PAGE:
United States Senate elections, 1816 and 1817

From Wikipedia, the free encyclopedia
Jump to navigation Jump to search
United States Senate elections, 1816 and 1817

← 1814/15 Dates vary by state 1818/19 →

12 of the 36 seats in the United States Senate (plus special elections)
19 seats needed for a majority

  Majority party Minority party
 
Party Democratic-Republican Federalist
Last election 26 seats 11 seats
Seats before 23 12
Seats won 9 3
Seats after 25 13
Seat change Increase 2 Increase 1
Seats up 9 2

Majority party before election

Democratic-Republican

Elected Majority party

Democratic-Republican

The United States Senate elections of 1816 and 1817 were elections for the United States Senate that had the Democratic-Republican Party gain a net of two seats from the admission of a new state, and which coincided with the presidential election.

As these elections were prior to ratification of the seventeenth amendment, Senators were chosen by state legislatures.

Results summary

Senate Party Division, 15th Congress (1817–1819)

  • Majority Party: Democratic-Republican (25–28)
  • Minority Party: Federalist (13–12)
  • Total Seats: 38–42

Change in Senate composition

Results of the January 1816 special elections

DR8 DR7 DR6 DR5 DR4 DR3 DR2 DR1
DR9 DR10 DR11 DR12 DR13 DR14 DR15 DR16 DR17 DR18
Majority → DR19
F9 F10 F11 F12 F13
Gain
DR23
Gain
DR22 DR21 DR20
F8 F7 F6 F5 F4 F3 F2 F1

Before the general elections

After the January 1816 special elections.

DR8 DR7 DR6 DR5 DR4 DR3 DR2 DR1
DR9 DR10 DR11 DR12 DR13 DR14 DR15
Ran
DR16
Unknown
DR17
Unknown
DR18
Unknown
Majority → DR19
Unknown
F9 F10 F11
Ran
F12
Unknown
F13
Unknown
DR23
Resigned
DR22
Resigned
DR21
Resigned
DR20
Retired
F8 F7 F6 F5 F4 F3 F2 F1

Results of the general elections

DR8 DR7 DR6 DR5 DR4 DR3 DR2 DR1
DR9 DR10 DR11 DR12 DR13 DR14 DR15
Hold
DR16
Hold
DR17
Hold
DR18
Hold
Majority → DR19
Hold
F9 F10 F11
Hold
F12
Gain
F13
Gain
V1
DR Loss
DR22
Gain
DR21
Gain
DR20
Hold
F8 F7 F6 F5 F4 F3 F2 F1

Results of the later special elections

DR9 DR8 DR7 DR6 DR5 DR4 DR3 DR2 DR1
DR10 DR11 DR12 DR13 DR14 DR15 DR16 DR17
Hold
DR18
Hold
DR19
Hold
Majority → DR20
F10
Hold
F11 F12 F13 V1 DR24
Gain
DR23
Gain
DR22
Hold
DR21
F9 F8 F7 F6 F5
Hold
F4 F3 F2 F1
Key:
DR# Democratic-Republican
F# Federalist
V# Vacant

Race summaries

Special elections during the preceding Congress

In these special elections, the winners were seated during 1816 or before March 4, 1817; ordered by election date.

State Incumbent Results Candidates
Senator Party Electoral history
Virginia
(Class 2)
Vacant William B. Giles (DR) had resigned March 3, 1815.
New senator elected January 3, 1816 on the fourth ballot despite being legally too young to serve.
Democratic-Republican gain.
Armistead Mason (Democratic-Republican) 128 votes
Scattering 33 votes[1]
Maryland
(Class 1)
Vacant The Maryland General Assembly failed to elect in time for the March 4, 1815 beginning of the term.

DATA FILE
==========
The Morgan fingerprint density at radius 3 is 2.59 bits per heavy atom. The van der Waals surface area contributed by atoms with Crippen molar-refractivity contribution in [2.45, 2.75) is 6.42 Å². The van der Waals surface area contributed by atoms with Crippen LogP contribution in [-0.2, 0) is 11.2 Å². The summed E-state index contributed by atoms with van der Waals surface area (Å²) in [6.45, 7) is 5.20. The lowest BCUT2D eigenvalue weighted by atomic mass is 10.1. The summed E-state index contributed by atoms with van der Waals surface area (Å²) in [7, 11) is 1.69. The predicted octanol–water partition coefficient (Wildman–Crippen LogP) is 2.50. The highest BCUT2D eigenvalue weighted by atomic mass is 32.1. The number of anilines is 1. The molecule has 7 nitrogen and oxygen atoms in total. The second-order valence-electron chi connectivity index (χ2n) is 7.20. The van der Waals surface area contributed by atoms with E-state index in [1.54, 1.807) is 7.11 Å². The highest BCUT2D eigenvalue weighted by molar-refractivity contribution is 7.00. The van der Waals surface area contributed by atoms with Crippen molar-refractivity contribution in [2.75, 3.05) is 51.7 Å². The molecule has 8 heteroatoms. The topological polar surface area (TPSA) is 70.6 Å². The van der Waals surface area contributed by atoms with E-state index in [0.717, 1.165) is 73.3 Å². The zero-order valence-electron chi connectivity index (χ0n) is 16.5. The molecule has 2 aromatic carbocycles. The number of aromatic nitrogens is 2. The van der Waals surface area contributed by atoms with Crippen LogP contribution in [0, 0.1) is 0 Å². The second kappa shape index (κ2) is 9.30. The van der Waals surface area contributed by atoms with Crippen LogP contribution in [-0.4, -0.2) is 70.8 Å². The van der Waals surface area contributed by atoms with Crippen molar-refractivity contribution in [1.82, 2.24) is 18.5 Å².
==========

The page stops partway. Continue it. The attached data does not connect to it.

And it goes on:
New senator elected January 29, 1816.
Federalist gain.
Robert Harper (Federalist) 45 votes
John T. Mason (Democratic-Republican) 44 votes[2]
Massachusetts
(Class 1)
Christopher Gore Federalist 1813 (Appointed)
1815 (Special)
Incumbent resigned May 30, 1816, unhappy with the politics of Washington and suffering from poor health.
New senator elected June 12, 1816.
Federalist hold.
Eli P. Ashmun (Federalist) 158 votes
Scattering 137 votes[3]
Georgia
(Class 2)
William Wyatt Bibb Democratic-Republican 1813 (Special) Incumbent resigned November 9, 1816.
New senator elected November 13, 1816.
Winner was also elected to the next term, see below.
Democratic-Republican hold.
George M. Troup (Democratic-Republican) 62 votes
Clark 49 votes
Spalding 6 votes[4]
North Carolina
(Class 2)
James Turner Democratic-Republican 1804
1810
Incumbent resigned November 21, 1816 due to ill health.
New senator elected December 4, 1816 on the third ballot.
Winner was also elected to the next term, see below.
Democratic-Republican hold.
Montfort Stokes (Democratic-Republican) 98 votes
John Branch 87 votes[5]
South Carolina
(Class 2)
John Taylor Democratic-Republican 1810 (Special)
1810
Incumbent resigned November 1816.
New senator elected December 4, 1816.
Winner was also elected to the next term, see below.
Democratic-Republican hold.
William Smith (Federalist) 101 votes
James R. Pringle 51 votes[6]
Kentucky
(Class 2)
Martin D. Hardin Federalist 1814 (Appointed) Incumbent appointee elected December 5, 1816.[7] Martin D. Hardin (Democratic-Republican) 74 votes
Samuel H. Woodson (Democratic-Republican) 31 votes
Norborn B. Beall (Democratic-Republican) 12 votes
Matthew Lyon 2 votes[8]
Indiana
(Class 1)
New seat Indiana was admitted to the Union December 11, 1816.
New senator elected November 8, 1816.
Democratic-Republican gain.
James Noble (Democratic-Republican) 265 votes
Waller Taylor (Democratic-Republican) 20 votes
James Scott 16 votes
Jesse L. Holman 3 votes
Ezra Ferris 2 votes
Davis Floyd 2 votes
Walter Wilson 2 votes
Elias MacNamee 1 vote[9]
Indiana
(Class 3)
New seat Indiana was admitted to the Union December 11, 1816.